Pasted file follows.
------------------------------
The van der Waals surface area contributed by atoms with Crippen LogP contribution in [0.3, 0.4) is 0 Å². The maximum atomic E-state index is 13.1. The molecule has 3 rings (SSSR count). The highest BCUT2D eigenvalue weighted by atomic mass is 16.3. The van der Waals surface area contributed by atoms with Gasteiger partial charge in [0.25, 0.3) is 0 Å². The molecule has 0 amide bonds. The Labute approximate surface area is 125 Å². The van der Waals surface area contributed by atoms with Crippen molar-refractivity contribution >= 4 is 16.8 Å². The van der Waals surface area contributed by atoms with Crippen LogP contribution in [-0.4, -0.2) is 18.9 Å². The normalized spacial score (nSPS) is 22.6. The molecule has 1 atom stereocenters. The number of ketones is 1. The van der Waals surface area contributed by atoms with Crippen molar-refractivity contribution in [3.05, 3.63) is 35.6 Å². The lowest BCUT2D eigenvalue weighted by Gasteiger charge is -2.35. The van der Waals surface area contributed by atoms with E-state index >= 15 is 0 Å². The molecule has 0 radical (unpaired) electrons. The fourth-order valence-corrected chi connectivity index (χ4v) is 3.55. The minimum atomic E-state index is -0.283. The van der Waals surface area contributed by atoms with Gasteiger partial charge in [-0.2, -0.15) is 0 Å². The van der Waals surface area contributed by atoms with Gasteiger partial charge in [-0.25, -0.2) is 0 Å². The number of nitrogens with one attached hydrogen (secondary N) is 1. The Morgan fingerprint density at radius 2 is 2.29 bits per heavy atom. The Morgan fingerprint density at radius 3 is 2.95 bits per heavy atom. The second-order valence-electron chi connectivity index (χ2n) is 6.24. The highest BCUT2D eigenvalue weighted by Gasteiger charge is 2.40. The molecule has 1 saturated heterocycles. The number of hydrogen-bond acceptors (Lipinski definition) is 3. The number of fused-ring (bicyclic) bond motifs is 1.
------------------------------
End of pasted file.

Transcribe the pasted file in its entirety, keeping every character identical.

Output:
The van der Waals surface area contributed by atoms with Crippen LogP contribution in [0.3, 0.4) is 0 Å². The maximum atomic E-state index is 13.1. The molecule has 3 rings (SSSR count). The highest BCUT2D eigenvalue weighted by atomic mass is 16.3. The van der Waals surface area contributed by atoms with Gasteiger partial charge in [0.25, 0.3) is 0 Å². The molecule has 0 amide bonds. The Labute approximate surface area is 125 Å². The van der Waals surface area contributed by atoms with Crippen molar-refractivity contribution >= 4 is 16.8 Å². The van der Waals surface area contributed by atoms with Crippen LogP contribution in [-0.4, -0.2) is 18.9 Å². The normalized spacial score (nSPS) is 22.6. The molecule has 1 atom stereocenters. The number of ketones is 1. The van der Waals surface area contributed by atoms with Crippen molar-refractivity contribution in [3.05, 3.63) is 35.6 Å². The lowest BCUT2D eigenvalue weighted by Gasteiger charge is -2.35. The van der Waals surface area contributed by atoms with E-state index >= 15 is 0 Å². The molecule has 0 radical (unpaired) electrons. The fourth-order valence-corrected chi connectivity index (χ4v) is 3.55. The minimum atomic E-state index is -0.283. The van der Waals surface area contributed by atoms with Gasteiger partial charge in [-0.2, -0.15) is 0 Å². The van der Waals surface area contributed by atoms with Gasteiger partial charge in [-0.25, -0.2) is 0 Å². The number of nitrogens with one attached hydrogen (secondary N) is 1. The Morgan fingerprint density at radius 2 is 2.29 bits per heavy atom. The Morgan fingerprint density at radius 3 is 2.95 bits per heavy atom. The second-order valence-electron chi connectivity index (χ2n) is 6.24. The highest BCUT2D eigenvalue weighted by Gasteiger charge is 2.40. The molecule has 1 saturated heterocycles. The number of hydrogen-bond acceptors (Lipinski definition) is 3. The number of fused-ring (bicyclic) bond motifs is 1.